(1871 - 1928)
Santos y Cristobal was the first Filipino member of the
He was born on
He had his early education
under maestro Jose Flores, a noted private tutor. He enrolled at the Ateneo de
Manila where he obtained after six years a Bachelor of Arts with excellent
grades and notable marks in many subjects. Upon leaving Ateneo where he spent
time in painting, he concentrated of some time in music. The arts fascinated
him, but when he transferred to
In his diverse studies, he became acquainted with German, French, and Greek literatures.
With the outbreak of the
second phase of Philippine revolution, he and Jose Clemente Zulueta published
in 1898 the news paper libertad in
Malabon. Later, he became an associate editor of La Independencia, the first revolutionary periodical, and a
contributor of El Renacimiento, La
Democracia, La Patria, and
In April 1900,
he was appointed a the district attorney for
On his return,
he resume his duties as governor of Nueva Ecija. Then,
in 1906, he moved to Malolos where he was the provincial Fiscal for both
Provinces of Bulacan and
In 1909, he published algo de prosa, a collection of stories and sketches. His
other books are Tagalog Literature,
Confidencial letter of Dr. Jose Rizal, The Tagalog
Theater, Musical folklores of the
One day a reader went to the library to read something on Concepcion Bagay, the first Filipino Cartographer. He approached Don Epifanio and told him what he wanted. Knowing perhaps that the visitor was unfamiliar with the Filipiniana Division, Don Epifanio went personally to look for materials he needed and readily handed them to the visitor. The library employees were amazed at the ease and exactness with which he pulled out the bundles that contain the desire information. He was asked why he did not ask his clerks to look up the materials. He answered:” all of us here are servants of the reading public. I am the head of the servant and I must show that I know better than any of the servant where the materials are found. I want to show that our service here is efficient and that we are really working to serve.”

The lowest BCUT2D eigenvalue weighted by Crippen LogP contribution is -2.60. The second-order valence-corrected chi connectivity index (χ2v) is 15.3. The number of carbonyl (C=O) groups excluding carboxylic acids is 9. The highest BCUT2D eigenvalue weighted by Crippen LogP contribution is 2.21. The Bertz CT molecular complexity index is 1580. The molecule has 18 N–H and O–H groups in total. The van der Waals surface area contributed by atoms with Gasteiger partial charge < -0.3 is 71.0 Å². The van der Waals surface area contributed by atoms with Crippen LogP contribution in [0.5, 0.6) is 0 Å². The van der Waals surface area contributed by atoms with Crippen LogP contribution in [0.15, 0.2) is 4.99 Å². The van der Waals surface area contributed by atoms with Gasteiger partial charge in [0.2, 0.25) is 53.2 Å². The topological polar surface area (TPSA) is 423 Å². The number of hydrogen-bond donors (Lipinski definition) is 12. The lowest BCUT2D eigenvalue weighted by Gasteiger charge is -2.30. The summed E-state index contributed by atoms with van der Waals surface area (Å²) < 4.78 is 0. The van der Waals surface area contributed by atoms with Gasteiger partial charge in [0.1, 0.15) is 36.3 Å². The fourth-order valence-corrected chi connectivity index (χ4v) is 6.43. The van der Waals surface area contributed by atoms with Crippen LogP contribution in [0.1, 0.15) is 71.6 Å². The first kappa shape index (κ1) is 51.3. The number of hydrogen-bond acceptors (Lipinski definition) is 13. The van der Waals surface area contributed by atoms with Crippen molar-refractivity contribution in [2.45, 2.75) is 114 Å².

He was a great conversationalist, sometimes even forgetting his meals because of prolonged discussion with a fiend or a visitor. In his office, everybody was treated fairly, whether he be a division chief or messenger.
As a historian, he was sincere and impartial in his approach, research, and writings. He monographs, essay and lectures are considered a real contribution to the Philippine History. He was, according to Cecilia Apostol, the first of 2 best Filipino writers in Spanish prose, the other being Marcelo H. del Pilar. Unlike many critics of other prestige, his motive was “ to build rather than to destroy”.
He married twice. His first wife was Ursula Paez of Malabon and the second was Margarita of Malolos. Only one of his children inherited his fashion for history and ability as a researcher. He was Jose P. Santos, a son of his first wife, who became a distinguish historical writer, biographer and collector.